Why are we as societies creating a world that we as individuals abhor? It’s a mind-bending question.
Who, after all, gets up in the morning pledging to starve children? Yet, each day over 24,000 young children die of hunger and poverty. Who, anywhere, sets out to heat the planet and rid the world of its species? Yet, every day roughly 100 more species are lost forever.
Do we simply lack the know-how to reverse these horrors? No. We humans already have proven solutions to everything from climate chaos to poverty.
Or is it human nature—underneath are we all just selfish little shoppers, so of course we’re doomed?
No, again. In recent decades, a revolution in our understanding of human nature has produced evidence from neuroscience to anthropology that we have all the social “wiring” needed to make the turn toward life. It turns out we’ve evolved to take pleasure in and to need cooperation, empathy, fairness, and efficacy.
Then what is preventing us from moving toward the world that almost all of us want? My short answer is that we feel powerless. We feel powerless to act on what we know.
And what robs us of power?
For some, it’s the false idea that we have to change human nature itself; that we have to overcome our Stone Age emotions, as esteemed biologist E.O. Wilson tells us.
Others cling to the notion that most of us are OK, but there’s an evil minority—be it people raking in the dough on Wall Street or hiding in caves in Pakistan. The solution is to get rid of “them” so we can have the world we want.
To me, both seem daunting, truly impossible tasks.
What if there were a wholly different way of seeing the challenge that gets at the very root of our powerlessness, and is grounded in the latest science?
In Getting a Grip 2: Clarity, Creativity and Courage for the World We Really Want, I suggest that we humans find our power only as we embrace the totality of our complex nature: accepting that, yes, we are hard-wired (or at least, “soft-wired”) to be caring and cooperative problem-solvers. And at the same time, lab experiments, as well as current and past genocides, prove that under the right (wrong) conditions, most of us will brutalize others.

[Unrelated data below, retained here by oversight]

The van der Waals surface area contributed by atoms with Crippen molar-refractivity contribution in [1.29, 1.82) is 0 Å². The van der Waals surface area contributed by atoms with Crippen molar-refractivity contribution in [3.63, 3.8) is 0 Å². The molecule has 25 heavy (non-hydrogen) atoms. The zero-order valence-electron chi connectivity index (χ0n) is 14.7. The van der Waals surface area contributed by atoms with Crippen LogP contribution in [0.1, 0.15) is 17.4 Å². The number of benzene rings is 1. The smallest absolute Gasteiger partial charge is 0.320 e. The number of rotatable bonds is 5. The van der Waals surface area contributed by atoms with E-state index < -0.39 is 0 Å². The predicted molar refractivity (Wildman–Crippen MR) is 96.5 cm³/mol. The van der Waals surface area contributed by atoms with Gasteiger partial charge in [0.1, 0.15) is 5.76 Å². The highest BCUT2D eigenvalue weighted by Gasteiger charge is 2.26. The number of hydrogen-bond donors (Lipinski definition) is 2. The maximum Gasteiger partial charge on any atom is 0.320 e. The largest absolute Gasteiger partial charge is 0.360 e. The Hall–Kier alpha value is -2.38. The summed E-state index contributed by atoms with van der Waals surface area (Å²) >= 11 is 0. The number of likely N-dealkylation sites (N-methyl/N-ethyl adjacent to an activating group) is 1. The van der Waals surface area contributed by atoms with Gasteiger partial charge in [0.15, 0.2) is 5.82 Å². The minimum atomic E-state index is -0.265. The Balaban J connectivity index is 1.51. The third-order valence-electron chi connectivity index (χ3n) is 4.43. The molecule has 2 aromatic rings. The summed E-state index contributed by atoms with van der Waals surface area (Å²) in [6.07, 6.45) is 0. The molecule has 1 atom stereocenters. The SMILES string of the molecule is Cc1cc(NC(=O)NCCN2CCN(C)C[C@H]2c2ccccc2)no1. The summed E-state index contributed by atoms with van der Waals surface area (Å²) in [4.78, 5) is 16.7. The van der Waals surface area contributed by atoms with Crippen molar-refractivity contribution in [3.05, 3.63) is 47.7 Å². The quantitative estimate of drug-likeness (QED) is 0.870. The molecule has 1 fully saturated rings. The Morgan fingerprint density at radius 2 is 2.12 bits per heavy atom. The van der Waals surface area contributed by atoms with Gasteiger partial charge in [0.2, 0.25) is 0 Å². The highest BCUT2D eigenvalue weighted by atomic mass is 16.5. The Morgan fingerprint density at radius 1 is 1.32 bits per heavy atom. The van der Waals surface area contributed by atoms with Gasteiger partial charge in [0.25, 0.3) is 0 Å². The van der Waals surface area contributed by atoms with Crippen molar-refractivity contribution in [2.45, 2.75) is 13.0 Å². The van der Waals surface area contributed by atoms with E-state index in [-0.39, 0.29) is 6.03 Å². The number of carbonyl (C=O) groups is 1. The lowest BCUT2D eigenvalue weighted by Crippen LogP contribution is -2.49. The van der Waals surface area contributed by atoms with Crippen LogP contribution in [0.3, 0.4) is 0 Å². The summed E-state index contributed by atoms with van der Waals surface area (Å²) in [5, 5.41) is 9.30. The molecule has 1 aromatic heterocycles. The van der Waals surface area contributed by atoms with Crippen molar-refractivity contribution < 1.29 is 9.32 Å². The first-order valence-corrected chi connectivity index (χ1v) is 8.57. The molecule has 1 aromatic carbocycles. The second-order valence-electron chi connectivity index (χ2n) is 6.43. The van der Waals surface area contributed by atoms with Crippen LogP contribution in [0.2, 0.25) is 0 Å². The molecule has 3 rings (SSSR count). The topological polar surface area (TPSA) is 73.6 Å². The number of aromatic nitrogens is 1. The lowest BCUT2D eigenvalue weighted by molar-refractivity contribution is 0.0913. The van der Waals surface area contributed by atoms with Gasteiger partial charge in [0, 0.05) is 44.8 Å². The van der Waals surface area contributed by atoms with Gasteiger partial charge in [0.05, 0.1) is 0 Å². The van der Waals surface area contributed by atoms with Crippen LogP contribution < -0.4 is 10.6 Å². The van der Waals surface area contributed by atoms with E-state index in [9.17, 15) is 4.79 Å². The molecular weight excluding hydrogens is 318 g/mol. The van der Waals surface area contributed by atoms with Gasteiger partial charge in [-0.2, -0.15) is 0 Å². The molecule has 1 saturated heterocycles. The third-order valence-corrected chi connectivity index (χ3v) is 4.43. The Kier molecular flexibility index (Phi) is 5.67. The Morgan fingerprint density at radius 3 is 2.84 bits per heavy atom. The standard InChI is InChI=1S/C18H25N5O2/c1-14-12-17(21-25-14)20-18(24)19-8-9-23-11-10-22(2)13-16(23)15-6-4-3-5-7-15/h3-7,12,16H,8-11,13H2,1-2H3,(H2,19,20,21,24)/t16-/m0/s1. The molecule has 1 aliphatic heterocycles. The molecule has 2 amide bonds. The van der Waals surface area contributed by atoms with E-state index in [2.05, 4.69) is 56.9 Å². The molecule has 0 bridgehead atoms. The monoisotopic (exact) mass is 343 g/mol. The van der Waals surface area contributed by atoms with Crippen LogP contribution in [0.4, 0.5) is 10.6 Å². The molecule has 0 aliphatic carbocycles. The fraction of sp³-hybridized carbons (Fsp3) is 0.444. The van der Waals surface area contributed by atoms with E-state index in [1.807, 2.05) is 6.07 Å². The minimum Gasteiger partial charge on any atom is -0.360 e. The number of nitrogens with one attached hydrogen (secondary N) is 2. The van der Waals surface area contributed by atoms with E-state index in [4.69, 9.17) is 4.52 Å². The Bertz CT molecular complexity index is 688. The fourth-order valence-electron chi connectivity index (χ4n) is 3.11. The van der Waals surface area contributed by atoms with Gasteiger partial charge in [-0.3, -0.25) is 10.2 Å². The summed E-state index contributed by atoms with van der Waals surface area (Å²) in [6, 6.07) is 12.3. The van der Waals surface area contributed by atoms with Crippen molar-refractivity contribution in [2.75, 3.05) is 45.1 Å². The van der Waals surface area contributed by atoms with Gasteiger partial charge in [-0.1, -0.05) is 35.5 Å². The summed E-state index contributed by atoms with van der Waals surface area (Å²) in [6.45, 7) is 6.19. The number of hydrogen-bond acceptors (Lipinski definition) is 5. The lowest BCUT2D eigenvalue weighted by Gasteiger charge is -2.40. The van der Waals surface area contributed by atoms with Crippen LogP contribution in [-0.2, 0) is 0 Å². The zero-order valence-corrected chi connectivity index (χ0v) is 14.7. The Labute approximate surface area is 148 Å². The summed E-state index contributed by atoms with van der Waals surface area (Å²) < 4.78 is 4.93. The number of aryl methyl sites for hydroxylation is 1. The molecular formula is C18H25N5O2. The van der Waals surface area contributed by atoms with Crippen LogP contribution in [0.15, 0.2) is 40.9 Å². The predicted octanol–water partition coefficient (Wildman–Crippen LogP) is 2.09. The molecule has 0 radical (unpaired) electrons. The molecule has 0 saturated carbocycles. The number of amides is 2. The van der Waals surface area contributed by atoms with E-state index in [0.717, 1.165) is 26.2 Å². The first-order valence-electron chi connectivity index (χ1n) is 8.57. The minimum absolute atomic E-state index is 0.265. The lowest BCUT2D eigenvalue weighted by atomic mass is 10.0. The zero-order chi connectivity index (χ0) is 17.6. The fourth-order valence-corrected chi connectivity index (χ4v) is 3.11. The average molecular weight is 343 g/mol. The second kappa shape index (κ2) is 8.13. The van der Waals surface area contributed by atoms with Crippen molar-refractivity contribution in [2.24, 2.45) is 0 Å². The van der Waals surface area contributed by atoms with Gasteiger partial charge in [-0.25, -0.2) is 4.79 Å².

It’s tough to truly accept that both attributes exist within virtually all of us, but the payoff for taking this mental leap is huge.
From this frame, we know what to do. We don’t have to change human nature or get rid of the evil ones. We have to first identify the social rules and norms that both bring out the best in us and keep the worst in check; and then work to manifest precisely those conditions.
I believe the evidence shows that three conditions, in particular, lead humans to no good. They are concentration of power, anonymity, and scapegoating.
If that is the case, progress toward the world we want comes as we dissolve these conditions and move toward communities and societies with widely dispersed power, transparent public decision making, and shared responsibility for creating solutions instead of looking for someone to blame.
The great news is that millions of people worldwide are fostering the conditions that bring out the best in us. But if despair is still a danger for many who feel powerless to act on what we know now, maybe it’s time we rethink power itself.
It helps to remember ecology’s core teaching: We all exist in densely woven networks. From the cellular to the societal level, our context shapes each of us moment to moment. As physicist Hans-Peter Duerr reminds us, “There are not parts, only participants.”
From this view, our power is evident. The only choice we don’t have is whether to change the world: Every choice we make sends out ripples. This is not the rugged “loner” type of power glorified by our culture. It is power flowing from our interdependence, which recent neuroscience reveals to be vastly greater than we’d ever imagined.
In the early 1990s, neuroscientists were studying the brain activity of monkeys, particularly in the part of the brain’s frontal lobe associated with distinct actions, such as reaching or eating. They saw specific neurons firing for specific activities. But then they noticed something they didn’t expect at all: The very same neurons fired when a monkey was simply watching another monkey perform that action.
“Monkey see, monkey do” suddenly took on a whole new meaning for me. We humans are wired like our close relatives, and when we observe someone else, our own brains are simultaneously experiencing at least something of what that person is experiencing. The significance of these copycats, called “mirror neurons,” is huge. We do walk in one another’s shoes, whether we want to or not. “[Our] intimate brain-to-brain link-up ... lets us affect the brain—and so the body—of everyone we interact with, just as they do us,” writes Daniel Goleman, in Social Intelligence: The New Science of Human Relationships.